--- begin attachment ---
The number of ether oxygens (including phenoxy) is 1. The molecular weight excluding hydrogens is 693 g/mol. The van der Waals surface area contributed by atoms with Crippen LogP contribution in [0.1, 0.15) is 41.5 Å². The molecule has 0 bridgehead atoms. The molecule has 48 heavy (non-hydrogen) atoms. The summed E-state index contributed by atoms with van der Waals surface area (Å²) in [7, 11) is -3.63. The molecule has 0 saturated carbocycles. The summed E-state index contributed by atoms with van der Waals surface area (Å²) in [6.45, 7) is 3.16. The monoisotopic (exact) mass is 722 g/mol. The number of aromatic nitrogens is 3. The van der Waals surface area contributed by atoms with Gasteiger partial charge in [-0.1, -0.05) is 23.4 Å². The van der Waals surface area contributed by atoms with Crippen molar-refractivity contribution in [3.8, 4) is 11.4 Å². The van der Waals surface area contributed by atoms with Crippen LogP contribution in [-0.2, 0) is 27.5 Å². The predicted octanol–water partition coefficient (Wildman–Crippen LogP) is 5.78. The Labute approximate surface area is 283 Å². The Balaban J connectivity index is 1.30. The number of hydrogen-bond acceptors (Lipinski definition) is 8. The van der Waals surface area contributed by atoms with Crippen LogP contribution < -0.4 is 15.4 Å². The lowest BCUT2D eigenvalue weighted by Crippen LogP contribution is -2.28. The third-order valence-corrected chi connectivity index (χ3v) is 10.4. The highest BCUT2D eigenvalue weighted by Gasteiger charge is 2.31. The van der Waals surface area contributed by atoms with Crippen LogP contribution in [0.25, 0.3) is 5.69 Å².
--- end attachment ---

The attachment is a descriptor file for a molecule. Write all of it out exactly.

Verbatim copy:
The number of ether oxygens (including phenoxy) is 1. The molecular weight excluding hydrogens is 693 g/mol. The van der Waals surface area contributed by atoms with Crippen LogP contribution in [0.1, 0.15) is 41.5 Å². The molecule has 0 bridgehead atoms. The molecule has 48 heavy (non-hydrogen) atoms. The summed E-state index contributed by atoms with van der Waals surface area (Å²) in [7, 11) is -3.63. The molecule has 0 saturated carbocycles. The summed E-state index contributed by atoms with van der Waals surface area (Å²) in [6.45, 7) is 3.16. The monoisotopic (exact) mass is 722 g/mol. The number of aromatic nitrogens is 3. The van der Waals surface area contributed by atoms with Gasteiger partial charge in [-0.1, -0.05) is 23.4 Å². The van der Waals surface area contributed by atoms with Crippen molar-refractivity contribution in [3.8, 4) is 11.4 Å². The van der Waals surface area contributed by atoms with Crippen LogP contribution in [-0.2, 0) is 27.5 Å². The predicted octanol–water partition coefficient (Wildman–Crippen LogP) is 5.78. The Labute approximate surface area is 283 Å². The Balaban J connectivity index is 1.30. The number of hydrogen-bond acceptors (Lipinski definition) is 8. The van der Waals surface area contributed by atoms with Crippen LogP contribution < -0.4 is 15.4 Å². The lowest BCUT2D eigenvalue weighted by Crippen LogP contribution is -2.28. The third-order valence-corrected chi connectivity index (χ3v) is 10.4. The highest BCUT2D eigenvalue weighted by Gasteiger charge is 2.31. The van der Waals surface area contributed by atoms with Crippen LogP contribution in [0.25, 0.3) is 5.69 Å².